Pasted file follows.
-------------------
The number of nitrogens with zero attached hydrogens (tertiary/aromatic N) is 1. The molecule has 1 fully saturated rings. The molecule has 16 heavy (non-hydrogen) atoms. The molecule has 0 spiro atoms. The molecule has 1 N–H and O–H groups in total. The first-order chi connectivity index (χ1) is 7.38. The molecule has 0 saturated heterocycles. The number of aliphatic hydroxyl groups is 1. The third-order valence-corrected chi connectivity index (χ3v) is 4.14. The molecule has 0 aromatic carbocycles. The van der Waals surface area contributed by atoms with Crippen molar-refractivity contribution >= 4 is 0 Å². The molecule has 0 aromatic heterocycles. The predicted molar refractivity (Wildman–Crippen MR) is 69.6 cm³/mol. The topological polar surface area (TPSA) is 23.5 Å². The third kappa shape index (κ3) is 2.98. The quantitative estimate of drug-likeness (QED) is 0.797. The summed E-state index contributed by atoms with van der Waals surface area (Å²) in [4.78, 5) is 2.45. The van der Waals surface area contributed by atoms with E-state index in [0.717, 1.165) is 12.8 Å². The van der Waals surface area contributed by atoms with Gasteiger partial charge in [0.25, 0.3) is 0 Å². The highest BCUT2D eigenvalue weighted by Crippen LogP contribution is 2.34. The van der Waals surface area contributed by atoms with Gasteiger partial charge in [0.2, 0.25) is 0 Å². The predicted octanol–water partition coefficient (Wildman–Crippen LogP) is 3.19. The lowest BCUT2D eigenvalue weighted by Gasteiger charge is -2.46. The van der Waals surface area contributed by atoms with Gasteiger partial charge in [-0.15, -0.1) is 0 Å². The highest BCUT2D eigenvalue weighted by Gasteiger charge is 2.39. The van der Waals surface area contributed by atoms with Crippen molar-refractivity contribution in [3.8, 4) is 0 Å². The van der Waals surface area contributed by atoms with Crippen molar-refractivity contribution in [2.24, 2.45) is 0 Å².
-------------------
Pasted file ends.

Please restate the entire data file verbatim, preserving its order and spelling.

The number of nitrogens with zero attached hydrogens (tertiary/aromatic N) is 1. The molecule has 1 fully saturated rings. The molecule has 16 heavy (non-hydrogen) atoms. The molecule has 0 spiro atoms. The molecule has 1 N–H and O–H groups in total. The first-order chi connectivity index (χ1) is 7.38. The molecule has 0 saturated heterocycles. The number of aliphatic hydroxyl groups is 1. The third-order valence-corrected chi connectivity index (χ3v) is 4.14. The molecule has 0 aromatic carbocycles. The van der Waals surface area contributed by atoms with Crippen molar-refractivity contribution >= 4 is 0 Å². The molecule has 0 aromatic heterocycles. The predicted molar refractivity (Wildman–Crippen MR) is 69.6 cm³/mol. The topological polar surface area (TPSA) is 23.5 Å². The third kappa shape index (κ3) is 2.98. The quantitative estimate of drug-likeness (QED) is 0.797. The summed E-state index contributed by atoms with van der Waals surface area (Å²) in [4.78, 5) is 2.45. The van der Waals surface area contributed by atoms with E-state index in [0.717, 1.165) is 12.8 Å². The van der Waals surface area contributed by atoms with Gasteiger partial charge in [0.25, 0.3) is 0 Å². The highest BCUT2D eigenvalue weighted by Crippen LogP contribution is 2.34. The van der Waals surface area contributed by atoms with Gasteiger partial charge in [0.2, 0.25) is 0 Å². The predicted octanol–water partition coefficient (Wildman–Crippen LogP) is 3.19. The lowest BCUT2D eigenvalue weighted by Gasteiger charge is -2.46. The van der Waals surface area contributed by atoms with Gasteiger partial charge in [-0.15, -0.1) is 0 Å². The highest BCUT2D eigenvalue weighted by Gasteiger charge is 2.39. The van der Waals surface area contributed by atoms with Crippen molar-refractivity contribution in [3.8, 4) is 0 Å². The van der Waals surface area contributed by atoms with Crippen molar-refractivity contribution in [2.24, 2.45) is 0 Å².